Tuesday, February 12, 2013

How I Outline, Guest Post #1: Dark Conteur

The purpose of this series is to debunk some of the mystery, myth, and frustration behind the concept of outlining. No two people outline the same way and there is no one right method to outlining.

I'm happy to welcome Darke Conteur, author of the Watchtower Series, to Yesternight's Voyage today. Here is her outline process:

When Joyce put out the call for authors to share their writing process, I couldn't resist. I hear about many new writers becoming frustrated at how to structure their story, and I thought I would share some tricks of mine.

First off, I don't adhere to the 'plotter or pantser' mentality. The first draft of a story is just that, a first draft and if I want to wander off and see where an unknown path takes me, that's fine. I'll wander all over the place, but in my opinion, when it comes down to revisions and the final edits, I NEED an outline.

1. Outline the Entire Story: Whether it's in my head, or carefully written down, I need to understand the beginning, middle and ending in order to know where my story is going. Here's where I wander; where I flesh out a plot line and see where it takes me. Even if I don't know anything past the beginning, I just write stuff down. Many times wandering allows me to discover potential plot lines that help form a more coherent storyline. New characters show up or old ones disappear. Even if it doesn't make sense or is even relevant to the main plot, I follow it. There are important details that there might be overlooked and who knows, I might be able to fit it all in. Also, I never throw away or delete anything. Even if it can't go into my books, I need that information.

2. Outline Each Book: Here's where the fun begins and I really need to pay attention. When you're writing a serial, you have to balance several story arcs in the air, so the trick is to figure out what can be mentioned per book, and what can't. Do I reveal something traumatic in a middle chapter in book two, or the beginning of book three? How does it blend in with the rest of the chapters? How does the story flow? Am I going to have enough story to encompass the amount of books I want to write? That last question is the hardest. Don't add fodder to your story just to stretch it out. Backstory and info-dumps are permitted, but I use them sparingly. You don't need several pages of info-dump. Just a few paragraphs will do.

3.Outline Each Chapter: I find this a very important step. What do I want to accomplish with this chapter? What will happen to the characters? What's the dialogue like? Any danger? What about conflict? I need to have a very good understanding of each chapter before I write. During the first draft, I let my imagination wander, but for the final revisions, I set a word goal of roughly 4k, but that's just because I prefer short chapters.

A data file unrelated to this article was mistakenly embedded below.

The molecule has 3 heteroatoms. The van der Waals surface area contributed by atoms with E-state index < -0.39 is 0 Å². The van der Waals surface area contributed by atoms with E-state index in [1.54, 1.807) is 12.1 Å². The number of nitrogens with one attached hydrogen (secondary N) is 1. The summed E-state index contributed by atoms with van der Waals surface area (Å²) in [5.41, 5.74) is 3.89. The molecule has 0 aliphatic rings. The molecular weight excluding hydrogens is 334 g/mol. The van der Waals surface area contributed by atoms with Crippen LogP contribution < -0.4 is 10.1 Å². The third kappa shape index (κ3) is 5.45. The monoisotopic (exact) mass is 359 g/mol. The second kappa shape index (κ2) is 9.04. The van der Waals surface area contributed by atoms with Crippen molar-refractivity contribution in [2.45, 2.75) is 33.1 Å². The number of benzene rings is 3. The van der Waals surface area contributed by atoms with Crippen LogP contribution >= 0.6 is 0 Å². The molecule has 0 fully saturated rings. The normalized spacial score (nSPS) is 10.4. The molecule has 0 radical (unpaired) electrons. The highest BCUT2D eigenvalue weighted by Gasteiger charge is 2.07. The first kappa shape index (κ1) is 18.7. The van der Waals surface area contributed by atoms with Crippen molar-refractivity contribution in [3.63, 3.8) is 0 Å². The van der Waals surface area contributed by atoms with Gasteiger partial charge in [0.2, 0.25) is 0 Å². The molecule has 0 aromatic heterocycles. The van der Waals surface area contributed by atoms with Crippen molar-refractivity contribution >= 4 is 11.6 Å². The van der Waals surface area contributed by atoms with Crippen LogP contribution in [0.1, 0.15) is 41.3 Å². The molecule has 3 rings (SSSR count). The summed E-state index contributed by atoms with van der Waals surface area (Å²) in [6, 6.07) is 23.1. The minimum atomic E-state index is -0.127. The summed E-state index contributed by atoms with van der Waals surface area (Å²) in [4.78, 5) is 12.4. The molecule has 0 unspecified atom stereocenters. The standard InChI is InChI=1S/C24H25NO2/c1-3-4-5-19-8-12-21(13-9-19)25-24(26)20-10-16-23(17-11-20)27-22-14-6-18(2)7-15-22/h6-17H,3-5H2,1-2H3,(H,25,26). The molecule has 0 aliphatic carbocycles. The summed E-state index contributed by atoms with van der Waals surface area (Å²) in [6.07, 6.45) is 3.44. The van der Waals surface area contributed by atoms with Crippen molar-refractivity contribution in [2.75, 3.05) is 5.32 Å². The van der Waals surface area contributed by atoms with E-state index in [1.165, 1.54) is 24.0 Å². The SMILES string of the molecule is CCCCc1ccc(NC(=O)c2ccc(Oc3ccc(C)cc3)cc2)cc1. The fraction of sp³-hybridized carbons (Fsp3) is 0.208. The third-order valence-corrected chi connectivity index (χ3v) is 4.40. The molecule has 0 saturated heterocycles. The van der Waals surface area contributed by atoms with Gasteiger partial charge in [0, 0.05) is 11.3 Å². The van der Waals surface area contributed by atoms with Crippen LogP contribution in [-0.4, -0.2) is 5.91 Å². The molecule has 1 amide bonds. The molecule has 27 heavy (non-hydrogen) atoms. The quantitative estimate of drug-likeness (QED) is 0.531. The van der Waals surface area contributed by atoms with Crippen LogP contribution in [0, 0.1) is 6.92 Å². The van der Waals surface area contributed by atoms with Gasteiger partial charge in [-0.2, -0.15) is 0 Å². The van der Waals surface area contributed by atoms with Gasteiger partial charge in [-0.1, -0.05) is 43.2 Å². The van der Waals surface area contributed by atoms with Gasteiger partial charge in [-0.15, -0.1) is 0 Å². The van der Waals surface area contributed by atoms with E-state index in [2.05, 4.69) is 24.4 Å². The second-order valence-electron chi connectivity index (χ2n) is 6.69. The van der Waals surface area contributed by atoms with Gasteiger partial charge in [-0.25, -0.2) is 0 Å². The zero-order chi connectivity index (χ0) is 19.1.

And finally,

4. Outline Each Scene: This is not for everyone, and it's a little quirk I picked up. I'm a visual writer. I picture the scene before I write. When I start a new scene, I take some time and picture the background, how the characters move and where, the dialogue, all of it. It's also known as daydreaming. I've caught myself daydreaming for thirty minutes or more. Heck, for one future series, I took to my bed for four days (after I got Sithboy ready for school), just visualizing scenes! This is handy for action scenes.

So that's it. I'm sorry to say there are no big secrets here. Just a lot of determination. Good luck!

For more posts on outlining see:
Outlining: The Simple Version
Jumping the Tracks

If you would like to share your method or reasons for outlining in a guest blogpost, send an email to joycealton at ymail.com


  1. Glad to see others admitting to what I do myself. I never outline on paper, but have a general direction in my head. And I always daydream each scene before I write it. That may not nail down every detail but it really gets me started so I can write.

  2. Sorry for replying late. I love to daydream. It may have got me in trouble in school, but for writing, it's pure creative energy.

  3. You say daydream, I say visualize. I also don't outline on paper, either, at first. I need to know who the main players are, the basic story arc and conflict. Then I write that first draft. I let it wander as it will. BUT, I keep a record, outlining as I go along, chapter by chapter, scenes within each chapter. That serves well when it comes to revising, rewriting, seeing how/where things fit (or don't.) And as for the daydreaming, I tend to see each scene as if it were a movie playing out in my head. Often, characters show me their natural reactions and how they move on the set, which can be quite different from what I'd planned. I think that staring-into-space time can be some of the best spent writing time. As you say, pure creative energy. Good post, Darke!

  4. Great advice, Darke! One of my professors once said each scene should have a conflict-resolution arc just like the whole story.